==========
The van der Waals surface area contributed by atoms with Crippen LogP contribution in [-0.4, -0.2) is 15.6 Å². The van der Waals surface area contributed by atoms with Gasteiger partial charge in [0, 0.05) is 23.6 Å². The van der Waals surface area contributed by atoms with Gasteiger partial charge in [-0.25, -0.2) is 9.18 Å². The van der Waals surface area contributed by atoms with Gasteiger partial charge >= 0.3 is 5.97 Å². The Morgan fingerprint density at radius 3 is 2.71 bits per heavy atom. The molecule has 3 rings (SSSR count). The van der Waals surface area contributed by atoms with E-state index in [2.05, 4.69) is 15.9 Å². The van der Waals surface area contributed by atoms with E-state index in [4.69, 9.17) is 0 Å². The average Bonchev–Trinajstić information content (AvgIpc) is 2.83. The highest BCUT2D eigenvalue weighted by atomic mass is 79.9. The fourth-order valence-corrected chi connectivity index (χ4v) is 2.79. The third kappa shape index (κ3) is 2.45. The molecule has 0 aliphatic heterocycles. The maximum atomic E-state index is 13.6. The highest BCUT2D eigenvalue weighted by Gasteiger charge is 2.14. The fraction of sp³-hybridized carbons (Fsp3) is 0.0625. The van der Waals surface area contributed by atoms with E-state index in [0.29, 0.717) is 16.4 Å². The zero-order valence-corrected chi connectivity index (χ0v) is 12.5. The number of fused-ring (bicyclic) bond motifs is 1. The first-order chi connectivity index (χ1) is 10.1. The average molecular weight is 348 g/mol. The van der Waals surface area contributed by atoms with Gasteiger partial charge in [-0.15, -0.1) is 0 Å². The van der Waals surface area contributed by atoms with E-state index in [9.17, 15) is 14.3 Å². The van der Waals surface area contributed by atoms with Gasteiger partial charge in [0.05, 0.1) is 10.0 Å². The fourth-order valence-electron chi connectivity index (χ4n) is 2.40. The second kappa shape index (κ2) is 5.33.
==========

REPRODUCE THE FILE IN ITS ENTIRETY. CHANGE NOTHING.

The van der Waals surface area contributed by atoms with Crippen LogP contribution in [-0.4, -0.2) is 15.6 Å². The van der Waals surface area contributed by atoms with Gasteiger partial charge in [0, 0.05) is 23.6 Å². The van der Waals surface area contributed by atoms with Gasteiger partial charge in [-0.25, -0.2) is 9.18 Å². The van der Waals surface area contributed by atoms with Gasteiger partial charge >= 0.3 is 5.97 Å². The Morgan fingerprint density at radius 3 is 2.71 bits per heavy atom. The molecule has 3 rings (SSSR count). The van der Waals surface area contributed by atoms with E-state index in [2.05, 4.69) is 15.9 Å². The van der Waals surface area contributed by atoms with E-state index in [4.69, 9.17) is 0 Å². The average Bonchev–Trinajstić information content (AvgIpc) is 2.83. The highest BCUT2D eigenvalue weighted by atomic mass is 79.9. The fourth-order valence-corrected chi connectivity index (χ4v) is 2.79. The third kappa shape index (κ3) is 2.45. The molecule has 0 aliphatic heterocycles. The maximum atomic E-state index is 13.6. The highest BCUT2D eigenvalue weighted by Gasteiger charge is 2.14. The fraction of sp³-hybridized carbons (Fsp3) is 0.0625. The van der Waals surface area contributed by atoms with E-state index in [0.29, 0.717) is 16.4 Å². The zero-order valence-corrected chi connectivity index (χ0v) is 12.5. The number of fused-ring (bicyclic) bond motifs is 1. The first-order chi connectivity index (χ1) is 10.1. The average molecular weight is 348 g/mol. The van der Waals surface area contributed by atoms with Gasteiger partial charge in [-0.15, -0.1) is 0 Å². The van der Waals surface area contributed by atoms with E-state index in [9.17, 15) is 14.3 Å². The van der Waals surface area contributed by atoms with Gasteiger partial charge in [0.05, 0.1) is 10.0 Å². The fourth-order valence-electron chi connectivity index (χ4n) is 2.40. The second kappa shape index (κ2) is 5.33.